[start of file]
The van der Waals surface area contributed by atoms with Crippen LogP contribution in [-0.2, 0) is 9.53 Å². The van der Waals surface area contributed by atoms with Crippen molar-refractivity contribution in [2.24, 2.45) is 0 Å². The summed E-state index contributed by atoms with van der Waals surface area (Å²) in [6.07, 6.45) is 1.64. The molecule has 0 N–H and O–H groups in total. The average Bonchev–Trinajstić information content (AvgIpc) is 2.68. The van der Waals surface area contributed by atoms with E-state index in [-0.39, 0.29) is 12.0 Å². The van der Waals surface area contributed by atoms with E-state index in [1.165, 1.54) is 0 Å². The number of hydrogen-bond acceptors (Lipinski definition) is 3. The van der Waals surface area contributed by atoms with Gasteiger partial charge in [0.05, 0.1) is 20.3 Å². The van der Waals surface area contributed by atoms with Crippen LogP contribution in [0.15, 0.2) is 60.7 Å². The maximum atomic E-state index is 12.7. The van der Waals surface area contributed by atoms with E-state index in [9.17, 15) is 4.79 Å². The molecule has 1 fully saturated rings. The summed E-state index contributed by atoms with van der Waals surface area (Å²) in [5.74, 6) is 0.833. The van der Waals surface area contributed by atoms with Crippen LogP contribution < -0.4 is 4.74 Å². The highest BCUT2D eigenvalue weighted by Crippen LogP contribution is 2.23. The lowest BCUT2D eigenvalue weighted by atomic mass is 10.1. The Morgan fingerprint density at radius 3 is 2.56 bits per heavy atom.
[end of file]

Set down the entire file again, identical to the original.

The van der Waals surface area contributed by atoms with Crippen LogP contribution in [-0.2, 0) is 9.53 Å². The van der Waals surface area contributed by atoms with Crippen molar-refractivity contribution in [2.24, 2.45) is 0 Å². The summed E-state index contributed by atoms with van der Waals surface area (Å²) in [6.07, 6.45) is 1.64. The molecule has 0 N–H and O–H groups in total. The average Bonchev–Trinajstić information content (AvgIpc) is 2.68. The van der Waals surface area contributed by atoms with E-state index in [-0.39, 0.29) is 12.0 Å². The van der Waals surface area contributed by atoms with E-state index in [1.165, 1.54) is 0 Å². The number of hydrogen-bond acceptors (Lipinski definition) is 3. The van der Waals surface area contributed by atoms with Gasteiger partial charge in [0.05, 0.1) is 20.3 Å². The van der Waals surface area contributed by atoms with Crippen LogP contribution in [0.15, 0.2) is 60.7 Å². The maximum atomic E-state index is 12.7. The van der Waals surface area contributed by atoms with E-state index in [9.17, 15) is 4.79 Å². The molecule has 1 fully saturated rings. The summed E-state index contributed by atoms with van der Waals surface area (Å²) in [5.74, 6) is 0.833. The van der Waals surface area contributed by atoms with Crippen LogP contribution < -0.4 is 4.74 Å². The highest BCUT2D eigenvalue weighted by Crippen LogP contribution is 2.23. The lowest BCUT2D eigenvalue weighted by atomic mass is 10.1. The Morgan fingerprint density at radius 3 is 2.56 bits per heavy atom.